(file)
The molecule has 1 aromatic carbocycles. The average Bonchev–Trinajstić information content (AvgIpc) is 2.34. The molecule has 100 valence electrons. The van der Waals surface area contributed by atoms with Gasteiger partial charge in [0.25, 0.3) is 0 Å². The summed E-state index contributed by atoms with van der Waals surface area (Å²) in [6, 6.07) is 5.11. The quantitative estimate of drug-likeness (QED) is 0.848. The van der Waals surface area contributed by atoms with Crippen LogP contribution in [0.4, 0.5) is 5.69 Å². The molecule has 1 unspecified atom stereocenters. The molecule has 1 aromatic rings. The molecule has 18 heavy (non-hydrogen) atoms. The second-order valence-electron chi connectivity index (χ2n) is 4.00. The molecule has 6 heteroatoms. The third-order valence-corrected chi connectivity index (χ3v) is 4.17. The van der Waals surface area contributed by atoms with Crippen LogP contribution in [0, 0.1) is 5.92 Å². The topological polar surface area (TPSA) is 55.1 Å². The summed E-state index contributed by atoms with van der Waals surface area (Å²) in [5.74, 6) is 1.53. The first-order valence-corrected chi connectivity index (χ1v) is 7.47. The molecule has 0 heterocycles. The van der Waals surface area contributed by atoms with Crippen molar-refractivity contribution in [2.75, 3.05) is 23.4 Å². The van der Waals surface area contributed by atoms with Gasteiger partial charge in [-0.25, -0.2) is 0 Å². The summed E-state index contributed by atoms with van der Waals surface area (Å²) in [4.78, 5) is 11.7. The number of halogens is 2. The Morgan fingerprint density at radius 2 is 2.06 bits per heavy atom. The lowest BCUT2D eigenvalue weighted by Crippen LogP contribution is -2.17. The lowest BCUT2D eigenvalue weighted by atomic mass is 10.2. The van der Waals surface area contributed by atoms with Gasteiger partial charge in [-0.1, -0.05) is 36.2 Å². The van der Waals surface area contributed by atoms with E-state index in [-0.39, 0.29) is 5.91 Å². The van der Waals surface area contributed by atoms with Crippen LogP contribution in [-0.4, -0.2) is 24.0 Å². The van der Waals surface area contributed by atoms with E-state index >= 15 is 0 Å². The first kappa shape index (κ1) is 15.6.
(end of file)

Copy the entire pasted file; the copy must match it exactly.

The molecule has 1 aromatic carbocycles. The average Bonchev–Trinajstić information content (AvgIpc) is 2.34. The molecule has 100 valence electrons. The van der Waals surface area contributed by atoms with Gasteiger partial charge in [0.25, 0.3) is 0 Å². The summed E-state index contributed by atoms with van der Waals surface area (Å²) in [6, 6.07) is 5.11. The quantitative estimate of drug-likeness (QED) is 0.848. The van der Waals surface area contributed by atoms with Crippen LogP contribution in [0.4, 0.5) is 5.69 Å². The molecule has 1 unspecified atom stereocenters. The molecule has 1 aromatic rings. The molecule has 18 heavy (non-hydrogen) atoms. The second-order valence-electron chi connectivity index (χ2n) is 4.00. The molecule has 6 heteroatoms. The third-order valence-corrected chi connectivity index (χ3v) is 4.17. The van der Waals surface area contributed by atoms with Crippen LogP contribution in [0, 0.1) is 5.92 Å². The topological polar surface area (TPSA) is 55.1 Å². The summed E-state index contributed by atoms with van der Waals surface area (Å²) in [5.74, 6) is 1.53. The first-order valence-corrected chi connectivity index (χ1v) is 7.47. The molecule has 0 heterocycles. The van der Waals surface area contributed by atoms with Crippen molar-refractivity contribution in [2.75, 3.05) is 23.4 Å². The van der Waals surface area contributed by atoms with Gasteiger partial charge in [-0.25, -0.2) is 0 Å². The summed E-state index contributed by atoms with van der Waals surface area (Å²) in [4.78, 5) is 11.7. The number of halogens is 2. The Morgan fingerprint density at radius 2 is 2.06 bits per heavy atom. The lowest BCUT2D eigenvalue weighted by Crippen LogP contribution is -2.17. The lowest BCUT2D eigenvalue weighted by atomic mass is 10.2. The van der Waals surface area contributed by atoms with Gasteiger partial charge in [-0.1, -0.05) is 36.2 Å². The van der Waals surface area contributed by atoms with E-state index in [-0.39, 0.29) is 5.91 Å². The van der Waals surface area contributed by atoms with Crippen LogP contribution in [-0.4, -0.2) is 24.0 Å². The van der Waals surface area contributed by atoms with E-state index >= 15 is 0 Å². The first kappa shape index (κ1) is 15.6.